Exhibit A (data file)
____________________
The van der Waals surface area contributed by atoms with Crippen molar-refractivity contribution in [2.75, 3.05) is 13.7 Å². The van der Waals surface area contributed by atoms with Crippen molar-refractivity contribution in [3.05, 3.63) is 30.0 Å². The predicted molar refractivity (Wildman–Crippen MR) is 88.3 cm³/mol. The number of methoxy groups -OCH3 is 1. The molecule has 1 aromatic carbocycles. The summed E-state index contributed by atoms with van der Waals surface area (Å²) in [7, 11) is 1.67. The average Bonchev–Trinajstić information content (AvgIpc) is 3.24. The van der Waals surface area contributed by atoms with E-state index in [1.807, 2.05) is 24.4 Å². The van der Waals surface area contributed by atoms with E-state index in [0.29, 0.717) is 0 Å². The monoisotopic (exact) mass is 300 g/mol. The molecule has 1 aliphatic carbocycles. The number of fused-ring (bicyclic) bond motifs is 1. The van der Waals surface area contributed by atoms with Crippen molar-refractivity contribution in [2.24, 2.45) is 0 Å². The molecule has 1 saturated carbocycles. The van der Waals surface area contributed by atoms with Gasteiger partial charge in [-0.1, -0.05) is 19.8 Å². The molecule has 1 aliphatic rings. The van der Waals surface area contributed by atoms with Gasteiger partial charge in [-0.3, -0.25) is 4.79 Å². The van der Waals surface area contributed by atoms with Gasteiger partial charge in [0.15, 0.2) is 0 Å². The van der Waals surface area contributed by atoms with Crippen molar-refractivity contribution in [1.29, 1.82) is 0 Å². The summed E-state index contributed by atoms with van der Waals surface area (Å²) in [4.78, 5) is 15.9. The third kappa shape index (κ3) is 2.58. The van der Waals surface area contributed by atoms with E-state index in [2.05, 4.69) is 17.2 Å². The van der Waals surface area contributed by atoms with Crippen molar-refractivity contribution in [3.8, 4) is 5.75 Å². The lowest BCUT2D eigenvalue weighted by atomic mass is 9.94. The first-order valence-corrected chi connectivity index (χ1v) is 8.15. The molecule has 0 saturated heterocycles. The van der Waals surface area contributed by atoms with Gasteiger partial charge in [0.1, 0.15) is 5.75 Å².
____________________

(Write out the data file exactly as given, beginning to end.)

The van der Waals surface area contributed by atoms with Crippen molar-refractivity contribution in [2.75, 3.05) is 13.7 Å². The van der Waals surface area contributed by atoms with Crippen molar-refractivity contribution in [3.05, 3.63) is 30.0 Å². The predicted molar refractivity (Wildman–Crippen MR) is 88.3 cm³/mol. The number of methoxy groups -OCH3 is 1. The molecule has 1 aromatic carbocycles. The summed E-state index contributed by atoms with van der Waals surface area (Å²) in [7, 11) is 1.67. The average Bonchev–Trinajstić information content (AvgIpc) is 3.24. The van der Waals surface area contributed by atoms with E-state index in [1.807, 2.05) is 24.4 Å². The van der Waals surface area contributed by atoms with E-state index in [0.29, 0.717) is 0 Å². The monoisotopic (exact) mass is 300 g/mol. The molecule has 1 aliphatic carbocycles. The number of fused-ring (bicyclic) bond motifs is 1. The van der Waals surface area contributed by atoms with Crippen molar-refractivity contribution in [2.24, 2.45) is 0 Å². The molecule has 1 saturated carbocycles. The van der Waals surface area contributed by atoms with Gasteiger partial charge in [-0.1, -0.05) is 19.8 Å². The molecule has 1 aliphatic rings. The van der Waals surface area contributed by atoms with Gasteiger partial charge in [-0.3, -0.25) is 4.79 Å². The van der Waals surface area contributed by atoms with Gasteiger partial charge in [0.15, 0.2) is 0 Å². The van der Waals surface area contributed by atoms with Crippen molar-refractivity contribution in [1.29, 1.82) is 0 Å². The summed E-state index contributed by atoms with van der Waals surface area (Å²) in [4.78, 5) is 15.9. The third kappa shape index (κ3) is 2.58. The van der Waals surface area contributed by atoms with E-state index in [2.05, 4.69) is 17.2 Å². The van der Waals surface area contributed by atoms with Crippen molar-refractivity contribution in [3.8, 4) is 5.75 Å². The lowest BCUT2D eigenvalue weighted by atomic mass is 9.94. The first-order valence-corrected chi connectivity index (χ1v) is 8.15. The molecule has 0 saturated heterocycles. The van der Waals surface area contributed by atoms with Gasteiger partial charge in [0.1, 0.15) is 5.75 Å².